Magazine | November 11, 2013, Issue

Film: Miles Above

A review of Gravity

I am in the minority among film critics in coming away a little disappointed from the movies of Alfonso Cuarón. Before his new one, Gravity, the Mexican-born director made only six: his 1991 debut, Sólo Con Tu Pareja; an adaptation of Frances Hodgson Burnett’s The Little Princess in 1995; the Gwyneth Paltrow–Ethan Hawke Great Expectations three years later; the Mexican road movie Y Tu Mamá También in 2001; then the third installment of the Harry Potter franchise, Prisoner of Azkaban; and then the dystopian Children of Men seven years ago. Cuarón’s films are ravishing, luminous, visually daring, and I understand why people love them. But there is more to storytelling than showmanship, and, especially when he’s adapting other artists’ work, Cuarón’s plotting and characterization can feel shallow, and his thematic choices confused.

There are no adaptation issues in Gravity — it’s from an original script he co-wrote with his son — but it suffers from some of the recurring Cuarón flaws. It’s a dizzying, terrifying, exhausting astronaut movie that takes full advantage of contemporary movie magic, the natural magic of the world as seen from orbit, and the existential dread summoned up by the abyss of space itself. But it also has a script that often thuds and plods along, too much clobbering symbolism, and a main character, a novice astronaut played by Sandra Bullock, whose tragic back story — a dead child, killed by a fall to earth (get it?) — that feels like it was lifted from The Manual for Lazy Screenwriters.

But this time, in this Cuarón movie, the problems registered for me intellectually but not viscerally. When it came to my enjoyment of the movie, the extraordinariness of what he put up on screen was all that really mattered. The public seems to agree: Gravity isn’t just a hit, but a hit with staying power, buoyed by impressive word-of-mouth. Like some other high-grossing examples (Titanic springs to mind), this may be a movie that simply overpowers its own weaknesses and refuses to be judged on anything except its spectacular immersiveness.

The plot is linear, simple, harrowing. A crew of American astronauts, led by the wisecracking, storytelling veteran Matt Kowalski (George Clooney), are conducting repairs on the Hubble Telescope, including some computer updates being performed by Bullock’s Dr. Ryan Stone, on her first trip into orbit. The opening ten minutes, in which Kowalski jetpacks his way around his tinkering colleagues, chattering with Mission Control and admiring the views of Earth, would feel buoyantly awesome if they hadn’t been preceded by a single, menacing line of text: “Life in space is impossible.” So we watch, and wait, for something terrible to happen.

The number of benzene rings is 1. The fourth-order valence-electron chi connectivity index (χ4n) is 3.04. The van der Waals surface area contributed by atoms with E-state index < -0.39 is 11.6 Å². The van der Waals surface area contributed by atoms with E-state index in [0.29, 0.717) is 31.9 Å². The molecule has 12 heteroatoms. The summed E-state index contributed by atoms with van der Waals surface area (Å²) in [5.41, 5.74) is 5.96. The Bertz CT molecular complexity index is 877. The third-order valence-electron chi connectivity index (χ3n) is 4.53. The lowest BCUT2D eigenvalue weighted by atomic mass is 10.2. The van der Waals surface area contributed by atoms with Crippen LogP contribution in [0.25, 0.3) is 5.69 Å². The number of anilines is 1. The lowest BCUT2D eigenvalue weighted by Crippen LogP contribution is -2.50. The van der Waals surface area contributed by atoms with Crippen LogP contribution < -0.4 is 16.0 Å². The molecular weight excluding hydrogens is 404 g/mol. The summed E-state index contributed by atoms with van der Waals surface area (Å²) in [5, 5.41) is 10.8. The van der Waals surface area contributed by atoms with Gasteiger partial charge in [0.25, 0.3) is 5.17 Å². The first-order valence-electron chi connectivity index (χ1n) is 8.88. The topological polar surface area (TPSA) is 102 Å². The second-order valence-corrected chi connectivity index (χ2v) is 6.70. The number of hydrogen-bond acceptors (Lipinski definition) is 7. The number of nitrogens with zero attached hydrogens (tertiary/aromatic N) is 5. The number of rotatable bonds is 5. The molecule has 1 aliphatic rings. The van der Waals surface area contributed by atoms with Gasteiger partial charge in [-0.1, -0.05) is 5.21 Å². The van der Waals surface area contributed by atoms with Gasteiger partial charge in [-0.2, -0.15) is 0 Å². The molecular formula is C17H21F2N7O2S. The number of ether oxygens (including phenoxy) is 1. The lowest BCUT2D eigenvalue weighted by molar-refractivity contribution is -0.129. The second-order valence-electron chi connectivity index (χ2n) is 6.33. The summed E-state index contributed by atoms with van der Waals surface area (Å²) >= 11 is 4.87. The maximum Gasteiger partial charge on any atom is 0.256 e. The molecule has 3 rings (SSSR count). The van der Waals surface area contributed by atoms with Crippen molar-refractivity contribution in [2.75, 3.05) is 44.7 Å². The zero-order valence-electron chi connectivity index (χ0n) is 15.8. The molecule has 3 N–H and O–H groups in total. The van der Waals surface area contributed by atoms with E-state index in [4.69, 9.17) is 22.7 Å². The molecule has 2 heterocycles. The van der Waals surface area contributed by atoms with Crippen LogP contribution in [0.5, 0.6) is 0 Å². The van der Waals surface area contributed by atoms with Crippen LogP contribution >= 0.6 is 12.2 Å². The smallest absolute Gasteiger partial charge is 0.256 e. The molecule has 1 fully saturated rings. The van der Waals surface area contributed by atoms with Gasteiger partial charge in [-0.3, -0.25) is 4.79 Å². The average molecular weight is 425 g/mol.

#page#When it does, it starts with the Russians. Our old rivals are shooting down a broken spy satellite while Kowalski and Co. are working, and instead of knocking it back to Earth they accidentally just explode it, creating a vast debris field that starts sweeping around the planet at rapid speeds, tearing through just about everything in its path. This includes the communications array that connects Kowalski, Stone, and their team to Houston, and soon enough it includes the American astronauts themselves. Their shuttle is wrecked, most of their team killed, and Stone goes spinning off untethered, with only Kowalski’s voice, experience, and jetpack to help her back to anything like safety.

And that “anything like” is a bit of a cruel joke, given how fundamentally unsafe, how temporary and vulnerable, every refuge turns out to be. Sometimes with Clooney’s veteran at her side and sometimes on her own, Bullock’s character has to fight, float, swing, and jet-propel her way from one makeshift sanctuary to the next, while every pass from the debris field narrows her options and shrinks the time she has to use them.

All of this happens “in the blind,” with no help from Mission Control below. There are echoes of Apollo 13 throughout the film, and explicit evocations (Houston’s voice, in those first ten minutes, belongs to Ed Harris), but the silence is the crucial difference. There’s no team of alpha nerds working to bring the astronauts back, no watching, hoping, cheering audiences down below. If you feel like reading the two movies as religious allegories — and Gravity does not exactly discourage that interpretation — then Apollo 13 was about watching guardian angels bring their charges safely home to heaven, and this feels much more like a dark night of the soul.

The soul in crisis is Stone’s (Clooney’s role is crucial but clearly secondary), which means that the movie depends on Bullock’s ability to hold her own amid the effects shots and not get lost against the stunning panoramas. And despite the clichéd back story and the occasional cringe-inducing line, she delivers the kind of centered, vulnerable, physical performance the movie needs. Cuarón reportedly considered Angelina Jolie for the part but wanted Bullock most of all, and he was right. The qualities that made her a star originally — the unusual mix of charisma and ordinariness, magnetism and relatability — are perfect for the kind of absolute audience identification this part needs to inspire. After her Oscar win for The Blind Side and this summer’s mega-hit The Heat, this is part of an impressive mid-career run for Bullock. She was America’s sweetheart in the late 1990s, and now here she is 15 years later, middle-aged and no longer quite as adorable, but suddenly Hollywood’s biggest female star. That takes luck, but also smart choices — and entrusting herself to the force of Cuarón’s Gravity may be the smartest one she’s made.

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